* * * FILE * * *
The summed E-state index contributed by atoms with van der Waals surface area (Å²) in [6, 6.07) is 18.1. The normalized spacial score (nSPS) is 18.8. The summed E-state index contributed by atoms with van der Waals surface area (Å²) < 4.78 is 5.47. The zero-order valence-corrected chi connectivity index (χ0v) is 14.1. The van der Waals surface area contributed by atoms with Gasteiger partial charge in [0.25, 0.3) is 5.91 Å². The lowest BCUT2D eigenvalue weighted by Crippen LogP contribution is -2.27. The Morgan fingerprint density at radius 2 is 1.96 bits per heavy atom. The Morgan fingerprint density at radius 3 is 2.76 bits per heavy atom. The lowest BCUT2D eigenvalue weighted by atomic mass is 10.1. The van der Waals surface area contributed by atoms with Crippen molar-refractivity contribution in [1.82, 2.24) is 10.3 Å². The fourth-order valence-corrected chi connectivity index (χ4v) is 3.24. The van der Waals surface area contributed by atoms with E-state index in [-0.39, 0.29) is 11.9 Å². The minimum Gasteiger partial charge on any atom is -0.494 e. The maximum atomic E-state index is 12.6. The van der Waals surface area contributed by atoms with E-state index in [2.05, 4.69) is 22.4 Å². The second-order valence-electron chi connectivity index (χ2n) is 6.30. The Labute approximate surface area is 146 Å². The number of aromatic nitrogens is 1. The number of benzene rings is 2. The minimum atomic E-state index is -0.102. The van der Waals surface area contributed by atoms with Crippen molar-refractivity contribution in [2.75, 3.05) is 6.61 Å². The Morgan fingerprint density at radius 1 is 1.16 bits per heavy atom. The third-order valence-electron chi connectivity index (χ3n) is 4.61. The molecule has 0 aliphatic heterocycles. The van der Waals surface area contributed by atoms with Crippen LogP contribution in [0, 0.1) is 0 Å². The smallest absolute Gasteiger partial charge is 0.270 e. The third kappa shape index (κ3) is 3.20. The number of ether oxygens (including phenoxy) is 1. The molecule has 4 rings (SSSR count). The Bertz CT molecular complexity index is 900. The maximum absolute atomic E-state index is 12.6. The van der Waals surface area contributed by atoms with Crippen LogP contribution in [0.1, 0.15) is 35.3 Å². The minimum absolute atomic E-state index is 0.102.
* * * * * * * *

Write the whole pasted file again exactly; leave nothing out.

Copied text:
The summed E-state index contributed by atoms with van der Waals surface area (Å²) in [6, 6.07) is 18.1. The normalized spacial score (nSPS) is 18.8. The summed E-state index contributed by atoms with van der Waals surface area (Å²) < 4.78 is 5.47. The zero-order valence-corrected chi connectivity index (χ0v) is 14.1. The van der Waals surface area contributed by atoms with Gasteiger partial charge in [0.25, 0.3) is 5.91 Å². The lowest BCUT2D eigenvalue weighted by Crippen LogP contribution is -2.27. The Morgan fingerprint density at radius 2 is 1.96 bits per heavy atom. The Morgan fingerprint density at radius 3 is 2.76 bits per heavy atom. The lowest BCUT2D eigenvalue weighted by atomic mass is 10.1. The van der Waals surface area contributed by atoms with Crippen molar-refractivity contribution in [1.82, 2.24) is 10.3 Å². The fourth-order valence-corrected chi connectivity index (χ4v) is 3.24. The van der Waals surface area contributed by atoms with E-state index in [-0.39, 0.29) is 11.9 Å². The minimum Gasteiger partial charge on any atom is -0.494 e. The maximum atomic E-state index is 12.6. The van der Waals surface area contributed by atoms with E-state index in [2.05, 4.69) is 22.4 Å². The second-order valence-electron chi connectivity index (χ2n) is 6.30. The Labute approximate surface area is 146 Å². The number of aromatic nitrogens is 1. The number of benzene rings is 2. The minimum atomic E-state index is -0.102. The van der Waals surface area contributed by atoms with Crippen molar-refractivity contribution in [2.75, 3.05) is 6.61 Å². The Morgan fingerprint density at radius 1 is 1.16 bits per heavy atom. The third-order valence-electron chi connectivity index (χ3n) is 4.61. The molecule has 0 aliphatic heterocycles. The van der Waals surface area contributed by atoms with Crippen LogP contribution in [0, 0.1) is 0 Å². The smallest absolute Gasteiger partial charge is 0.270 e. The third kappa shape index (κ3) is 3.20. The number of ether oxygens (including phenoxy) is 1. The molecule has 4 rings (SSSR count). The Bertz CT molecular complexity index is 900. The maximum absolute atomic E-state index is 12.6. The van der Waals surface area contributed by atoms with Crippen LogP contribution in [0.1, 0.15) is 35.3 Å². The minimum absolute atomic E-state index is 0.102.